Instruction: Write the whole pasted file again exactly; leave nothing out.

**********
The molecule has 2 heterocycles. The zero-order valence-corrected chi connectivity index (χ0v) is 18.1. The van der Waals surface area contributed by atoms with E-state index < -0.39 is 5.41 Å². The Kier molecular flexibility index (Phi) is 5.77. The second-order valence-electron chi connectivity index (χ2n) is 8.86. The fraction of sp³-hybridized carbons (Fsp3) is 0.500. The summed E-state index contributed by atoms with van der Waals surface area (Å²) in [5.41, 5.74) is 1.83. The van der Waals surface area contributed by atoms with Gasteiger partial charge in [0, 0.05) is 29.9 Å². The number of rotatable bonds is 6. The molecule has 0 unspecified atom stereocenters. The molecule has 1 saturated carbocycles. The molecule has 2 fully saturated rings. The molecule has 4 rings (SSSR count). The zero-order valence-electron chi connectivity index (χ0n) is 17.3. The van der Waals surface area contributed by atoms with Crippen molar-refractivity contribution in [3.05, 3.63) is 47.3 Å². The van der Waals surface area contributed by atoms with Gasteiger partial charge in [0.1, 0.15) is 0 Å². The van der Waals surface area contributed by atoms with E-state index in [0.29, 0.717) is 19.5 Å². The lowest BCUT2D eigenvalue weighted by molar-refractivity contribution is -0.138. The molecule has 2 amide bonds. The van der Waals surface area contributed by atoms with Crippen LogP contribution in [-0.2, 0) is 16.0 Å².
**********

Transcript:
The molecule has 2 heterocycles. The zero-order valence-corrected chi connectivity index (χ0v) is 18.1. The van der Waals surface area contributed by atoms with E-state index < -0.39 is 5.41 Å². The Kier molecular flexibility index (Phi) is 5.77. The second-order valence-electron chi connectivity index (χ2n) is 8.86. The fraction of sp³-hybridized carbons (Fsp3) is 0.500. The summed E-state index contributed by atoms with van der Waals surface area (Å²) in [5.41, 5.74) is 1.83. The van der Waals surface area contributed by atoms with Gasteiger partial charge in [0, 0.05) is 29.9 Å². The number of rotatable bonds is 6. The molecule has 0 unspecified atom stereocenters. The molecule has 1 saturated carbocycles. The molecule has 2 fully saturated rings. The molecule has 4 rings (SSSR count). The zero-order valence-electron chi connectivity index (χ0n) is 17.3. The van der Waals surface area contributed by atoms with Crippen molar-refractivity contribution in [3.05, 3.63) is 47.3 Å². The van der Waals surface area contributed by atoms with Gasteiger partial charge in [0.1, 0.15) is 0 Å². The van der Waals surface area contributed by atoms with E-state index in [0.29, 0.717) is 19.5 Å². The lowest BCUT2D eigenvalue weighted by molar-refractivity contribution is -0.138. The molecule has 2 amide bonds. The van der Waals surface area contributed by atoms with Crippen LogP contribution in [-0.2, 0) is 16.0 Å².